An “Under the Hood” Analysis of China’s Relationship With Russia


In light of the trade fears surrounding the United States and China, it should come as no surprise that the ties between China and Russia seem closer than ever. However, despite this reality, it is worth noting that the dynamic between the two is also burdened by a series of problematic variables, from territorial aspects to their intention of being at the very least regionally-dominant.

Speaking of regional dominance, it is interesting to observe China’s Belt and Road Initiative on the one hand and Russia promoting the formation of the EAEU (Eurasian Economic Union). On the one hand, countries gathering under these two geopolitical umbrellas share similar strategic interests in a lot of cases. However, the very existence of these two sometimes parallel geopolitical umbrellas is likely to pose problems when certain conditions surface.

Also, despite many claims about robust trade deals between the two… the numbers are just not there.

In 2018, Russia was China’s #12 trading partner, with $48 billion in trading volume, almost a perfect 10% of the $479.2 billion China – US trading volume for the same year. The same way, Japan’s numbers are three times greater than Russia’s, whereas South Korea does two times more business with China. As such, while almost $50 billion in trading volume between China and Russia are nothing to sneeze at, let’s just say that at this point there is still a major discrepancy between optimistic statements and the financial reality of the present.

However, even after factoring in the imperfect nature of the numbers behind the China – Russia trade relationship, it is clear to any outside observer that the two nations are forming closer and closer ties. Despite this reality, however, there is only so much economic potential associated with Russia-related trade deals and China is well aware of that.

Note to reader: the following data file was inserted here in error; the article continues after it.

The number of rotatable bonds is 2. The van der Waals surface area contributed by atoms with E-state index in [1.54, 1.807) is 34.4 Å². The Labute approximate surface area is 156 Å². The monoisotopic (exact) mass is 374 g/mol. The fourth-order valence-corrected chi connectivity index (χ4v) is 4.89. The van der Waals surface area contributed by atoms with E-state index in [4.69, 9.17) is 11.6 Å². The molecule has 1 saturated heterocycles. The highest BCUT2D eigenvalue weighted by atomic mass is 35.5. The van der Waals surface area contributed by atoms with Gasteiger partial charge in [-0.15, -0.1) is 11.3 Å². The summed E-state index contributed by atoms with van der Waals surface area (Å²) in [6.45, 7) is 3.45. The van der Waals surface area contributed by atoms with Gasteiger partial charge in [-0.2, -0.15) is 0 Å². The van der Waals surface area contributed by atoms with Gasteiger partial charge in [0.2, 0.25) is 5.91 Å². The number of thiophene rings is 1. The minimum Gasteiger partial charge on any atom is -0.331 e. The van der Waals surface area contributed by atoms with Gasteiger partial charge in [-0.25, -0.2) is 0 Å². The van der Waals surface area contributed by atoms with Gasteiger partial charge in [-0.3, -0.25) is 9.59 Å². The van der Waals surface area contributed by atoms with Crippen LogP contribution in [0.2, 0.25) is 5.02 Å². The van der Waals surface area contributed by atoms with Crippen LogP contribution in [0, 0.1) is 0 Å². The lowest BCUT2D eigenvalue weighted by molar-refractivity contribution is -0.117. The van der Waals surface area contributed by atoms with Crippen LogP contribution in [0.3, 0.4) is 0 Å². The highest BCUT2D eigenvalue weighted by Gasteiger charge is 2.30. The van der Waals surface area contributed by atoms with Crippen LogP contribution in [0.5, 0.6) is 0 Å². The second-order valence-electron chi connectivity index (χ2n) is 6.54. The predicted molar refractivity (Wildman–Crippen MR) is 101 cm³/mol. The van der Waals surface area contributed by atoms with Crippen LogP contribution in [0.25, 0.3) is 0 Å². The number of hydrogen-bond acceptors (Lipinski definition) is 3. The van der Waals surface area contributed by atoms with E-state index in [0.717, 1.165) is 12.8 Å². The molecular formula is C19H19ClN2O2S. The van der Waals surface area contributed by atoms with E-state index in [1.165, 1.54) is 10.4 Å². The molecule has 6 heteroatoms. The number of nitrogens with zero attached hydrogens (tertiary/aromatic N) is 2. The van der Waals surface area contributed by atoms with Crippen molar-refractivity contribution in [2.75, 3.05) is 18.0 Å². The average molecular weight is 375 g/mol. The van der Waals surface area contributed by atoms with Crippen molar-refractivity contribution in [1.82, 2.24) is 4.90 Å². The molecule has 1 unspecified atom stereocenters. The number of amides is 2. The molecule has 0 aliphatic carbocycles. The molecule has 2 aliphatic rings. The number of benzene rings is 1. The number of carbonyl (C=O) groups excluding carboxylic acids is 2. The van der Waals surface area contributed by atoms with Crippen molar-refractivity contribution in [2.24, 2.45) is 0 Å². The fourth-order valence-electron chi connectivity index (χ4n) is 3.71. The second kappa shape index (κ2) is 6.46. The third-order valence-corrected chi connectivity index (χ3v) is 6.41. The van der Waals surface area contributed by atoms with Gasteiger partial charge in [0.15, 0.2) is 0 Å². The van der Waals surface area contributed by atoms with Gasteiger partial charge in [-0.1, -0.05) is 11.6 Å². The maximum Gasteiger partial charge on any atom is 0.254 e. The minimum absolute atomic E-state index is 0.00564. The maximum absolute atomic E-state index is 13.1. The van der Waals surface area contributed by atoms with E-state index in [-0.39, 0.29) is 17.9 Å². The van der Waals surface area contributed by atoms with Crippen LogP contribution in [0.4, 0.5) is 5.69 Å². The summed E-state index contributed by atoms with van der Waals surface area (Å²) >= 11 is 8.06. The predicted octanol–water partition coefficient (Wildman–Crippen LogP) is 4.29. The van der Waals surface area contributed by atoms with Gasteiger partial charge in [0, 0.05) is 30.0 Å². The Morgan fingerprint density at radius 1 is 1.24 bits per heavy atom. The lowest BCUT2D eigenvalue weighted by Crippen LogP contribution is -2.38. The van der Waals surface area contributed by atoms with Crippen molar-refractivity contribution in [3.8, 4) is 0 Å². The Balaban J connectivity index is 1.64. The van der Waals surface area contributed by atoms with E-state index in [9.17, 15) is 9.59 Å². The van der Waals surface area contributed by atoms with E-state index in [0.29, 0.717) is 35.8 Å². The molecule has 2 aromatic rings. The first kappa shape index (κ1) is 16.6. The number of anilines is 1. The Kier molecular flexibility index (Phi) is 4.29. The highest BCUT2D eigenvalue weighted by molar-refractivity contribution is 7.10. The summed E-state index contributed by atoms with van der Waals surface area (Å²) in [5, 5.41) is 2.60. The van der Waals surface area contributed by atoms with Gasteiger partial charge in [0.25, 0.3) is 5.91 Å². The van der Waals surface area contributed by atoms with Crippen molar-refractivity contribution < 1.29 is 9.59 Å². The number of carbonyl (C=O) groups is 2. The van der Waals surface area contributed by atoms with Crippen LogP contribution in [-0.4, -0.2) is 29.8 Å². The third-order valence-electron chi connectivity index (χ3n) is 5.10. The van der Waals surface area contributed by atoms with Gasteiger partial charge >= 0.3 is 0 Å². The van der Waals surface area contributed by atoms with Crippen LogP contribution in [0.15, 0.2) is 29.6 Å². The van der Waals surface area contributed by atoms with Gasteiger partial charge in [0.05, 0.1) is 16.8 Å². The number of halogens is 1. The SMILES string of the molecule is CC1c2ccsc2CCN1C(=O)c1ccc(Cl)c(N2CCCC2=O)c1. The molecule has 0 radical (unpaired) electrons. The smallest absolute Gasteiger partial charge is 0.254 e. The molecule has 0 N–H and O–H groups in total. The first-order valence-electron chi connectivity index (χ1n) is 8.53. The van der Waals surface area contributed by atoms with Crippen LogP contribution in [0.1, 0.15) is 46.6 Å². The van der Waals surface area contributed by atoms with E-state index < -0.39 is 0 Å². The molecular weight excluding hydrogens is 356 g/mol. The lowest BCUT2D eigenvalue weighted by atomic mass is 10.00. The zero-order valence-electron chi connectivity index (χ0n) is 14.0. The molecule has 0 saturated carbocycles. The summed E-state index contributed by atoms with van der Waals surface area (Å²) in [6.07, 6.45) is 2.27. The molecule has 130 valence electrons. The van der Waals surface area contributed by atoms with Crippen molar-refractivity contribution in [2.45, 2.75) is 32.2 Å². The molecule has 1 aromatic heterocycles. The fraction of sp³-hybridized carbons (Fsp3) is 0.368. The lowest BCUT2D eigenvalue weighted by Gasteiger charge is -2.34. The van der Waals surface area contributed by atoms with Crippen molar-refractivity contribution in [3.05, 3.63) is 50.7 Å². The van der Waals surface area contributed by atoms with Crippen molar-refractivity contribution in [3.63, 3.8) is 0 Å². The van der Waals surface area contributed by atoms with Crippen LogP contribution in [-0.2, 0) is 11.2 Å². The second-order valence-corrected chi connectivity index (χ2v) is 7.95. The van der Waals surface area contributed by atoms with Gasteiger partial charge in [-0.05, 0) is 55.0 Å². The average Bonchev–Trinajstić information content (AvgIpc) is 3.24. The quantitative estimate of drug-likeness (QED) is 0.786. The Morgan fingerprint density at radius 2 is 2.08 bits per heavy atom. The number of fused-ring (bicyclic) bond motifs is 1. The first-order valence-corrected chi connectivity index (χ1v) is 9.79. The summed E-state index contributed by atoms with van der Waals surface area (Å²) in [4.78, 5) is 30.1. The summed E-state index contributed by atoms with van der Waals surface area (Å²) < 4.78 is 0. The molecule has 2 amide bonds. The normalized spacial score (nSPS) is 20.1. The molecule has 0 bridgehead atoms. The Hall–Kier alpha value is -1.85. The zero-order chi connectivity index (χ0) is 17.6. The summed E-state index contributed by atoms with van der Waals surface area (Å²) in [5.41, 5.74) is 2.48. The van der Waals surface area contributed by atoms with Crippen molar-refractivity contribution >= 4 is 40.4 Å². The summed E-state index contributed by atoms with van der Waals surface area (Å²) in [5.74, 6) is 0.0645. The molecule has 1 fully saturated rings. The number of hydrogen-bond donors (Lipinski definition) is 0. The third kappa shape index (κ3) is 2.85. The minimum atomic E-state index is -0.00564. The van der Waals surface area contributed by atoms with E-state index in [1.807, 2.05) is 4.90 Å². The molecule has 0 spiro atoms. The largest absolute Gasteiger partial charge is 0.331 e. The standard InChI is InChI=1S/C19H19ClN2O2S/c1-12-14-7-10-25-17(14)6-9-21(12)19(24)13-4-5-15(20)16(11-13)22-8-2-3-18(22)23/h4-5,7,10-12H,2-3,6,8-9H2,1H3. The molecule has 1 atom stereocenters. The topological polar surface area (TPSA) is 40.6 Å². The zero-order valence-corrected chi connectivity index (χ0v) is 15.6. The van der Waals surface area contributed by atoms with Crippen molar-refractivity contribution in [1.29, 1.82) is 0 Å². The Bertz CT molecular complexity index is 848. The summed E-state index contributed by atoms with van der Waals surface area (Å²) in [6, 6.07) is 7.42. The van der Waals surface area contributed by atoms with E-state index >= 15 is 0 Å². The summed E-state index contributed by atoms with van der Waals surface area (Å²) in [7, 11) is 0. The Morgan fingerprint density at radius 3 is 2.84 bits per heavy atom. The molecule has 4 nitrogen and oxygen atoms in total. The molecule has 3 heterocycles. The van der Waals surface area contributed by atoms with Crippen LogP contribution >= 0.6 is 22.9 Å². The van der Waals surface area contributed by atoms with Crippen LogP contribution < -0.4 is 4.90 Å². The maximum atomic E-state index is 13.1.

As such, despite being a sometimes very vocal critic of China when it comes to issues such as respecting human rights or excessive state involvement in the economy, the European Union is a much more important trading partner to China than Russia. Even in light of the many hiccups in the relationship between the United States and China, the two economies are interconnected to a certain degree that enough companies would be devastated by dramatic developments and the cessation of said relationship to cause a global calamity with implications so dire that they are next to impossible to quantify.

From a political perspective, yes, things may seem fairly straightforward to a less than sophisticated observer: you have a clear China – US conflict on the one hand and a China – Russia friendship on the other. But conflict or not, the United States and China can literally not afford a proverbial divorce and Russia is not capable of coming anywhere near close enough in terms of the trade volume it is able to put on the table.

Therefore, belligerent declarations and warm displays of friendship alike need to be taken with a grain of salt. Why? Simply because there are quasi-axiomatic economic realities beneath the surface which give the current economic status quo ample reasons to continue… well, being the status quo. With that remark in mind, though, the economic relationship between China and Russia can be considered robust even in the absence of impressive trading volume, especially if we also factor in dimensions such as the political and military ones.